With the mild weather and days finally getting longer, a timely reminder from Humberside Police not to give away the location of your precious bike - or bikes - on ride-tracking apps such as Strava and Map My Ride or via social media.
The Hull Daily Mail's Kevin Shoesmith reports http://www.hulldailymail.co.uk/Burglars-using-cycling-8216-fitness-route... that police and bike shop owners believe thieves are using information from the apps to guide them to valuable bikes.
It's vital that privacy settings on the apps are switched on, warned Sergeant Rob Danby, of the Riverside neighbourhood policing team, which covers Hull city centre.
He said: "Members of the public should take care when using apps such as Strava to ensure they do not inadvertently give away private information and locations.
"Such apps can give criminals a clue to where valuable items may be stored."
Bike shop owners report that customers increasingly suspect ride-tracking apps have guided thieves to their bikes.
Wayne Preston, of Cliff Pratt Cycles said: "People who have had bikes stolen come into the shop and we get into the conversation of what happened.
"In some cases, people have not activated the privacy settings on Strava."
Information posted on social media can provide a clue for thieves, and ride-tracking apps can leave them to bikes, Mr Preston believes.
"I don't have any pictures of my bikes on Facebook, but I know people do," he said.
"People happily put photos of their shining £3,000 bike up for everyone to see."
A Strava search for the owner's name can then reveal where rides start and finish, leading the thief to a valuable bike.
Mr Preston said: "The best advice I can give is if you are going to use apps make sure you switch it off a good distance from your house.
"Personally, I would much rather lose a mile off my Strava record than have my house or garage burgled and my bikes stolen."
You can also protect your home location by setting a privacy zone, which masks a location on your rides, or restricting who can follow you.
Luke Anderson of Freetown Sports also believes thieves are using Strava to find bikes and urged people to use the service's privacy features.
"It is definitely happening," he said. "There is the option to block your start point and people need to use it."
Proper bike security is paramount, Sgt Danby said.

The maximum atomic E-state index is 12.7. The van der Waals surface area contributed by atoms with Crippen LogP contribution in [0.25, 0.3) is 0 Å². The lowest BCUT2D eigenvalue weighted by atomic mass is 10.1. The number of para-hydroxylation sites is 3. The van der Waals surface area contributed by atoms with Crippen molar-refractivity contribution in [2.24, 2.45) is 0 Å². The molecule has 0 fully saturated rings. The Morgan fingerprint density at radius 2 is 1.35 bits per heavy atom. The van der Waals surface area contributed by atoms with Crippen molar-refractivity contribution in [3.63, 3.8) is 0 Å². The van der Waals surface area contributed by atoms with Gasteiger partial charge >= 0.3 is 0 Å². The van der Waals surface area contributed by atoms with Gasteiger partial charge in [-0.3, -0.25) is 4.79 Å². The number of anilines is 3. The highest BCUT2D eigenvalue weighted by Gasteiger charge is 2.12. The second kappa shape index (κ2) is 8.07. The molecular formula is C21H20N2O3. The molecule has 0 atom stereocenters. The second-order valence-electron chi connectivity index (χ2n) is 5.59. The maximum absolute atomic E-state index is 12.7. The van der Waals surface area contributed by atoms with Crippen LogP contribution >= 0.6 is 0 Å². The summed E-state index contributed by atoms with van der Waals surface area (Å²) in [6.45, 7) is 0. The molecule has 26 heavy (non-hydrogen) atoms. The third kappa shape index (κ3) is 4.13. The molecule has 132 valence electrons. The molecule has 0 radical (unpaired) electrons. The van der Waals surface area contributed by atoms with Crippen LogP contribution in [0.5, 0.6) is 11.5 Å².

"A lot of people keep bikes in sheds with minimal security," he said. "People need to be wary about where and how they store their bikes.
"We've known people to use a £2 lock to secure a bike worth £4,000. They won't spend £50 on a decent lock."
John has been writing about bikes and cycling for over 30 years since discovering that people were mug enough to pay him for it rather than expecting him to do an honest day's work.
He was heavily involved in the mountain bike boom of the late 1980s as a racer, team manager and race promoter, and that led to writing for Mountain Biking UK magazine shortly after its inception. He got the gig by phoning up the editor and telling him the magazine was rubbish and he could do better. Rather than telling him to get lost, MBUK editor Tym Manley called John’s bluff and the rest is history.
Since then he has worked on MTB Pro magazine and was editor of Maximum Mountain Bike and Australian Mountain Bike magazines, before switching to the web in 2000 to work for CyclingNews.com. Along with road.cc founder Tony Farrelly, John was on the launch team for BikeRadar.com and subsequently became editor in chief of Future Publishing’s group of cycling magazines and websites, including Cycling Plus, MBUK, What Mountain Bike and Procycling.
John has also written for Cyclist magazine, edited the BikeMagic website and was founding editor of TotalWomensCycling.com before handing over to someone far more representative of the site's main audience.
He joined road.cc in 2013. He lives in Cambridge where the lack of hills is more than made up for by the headwinds.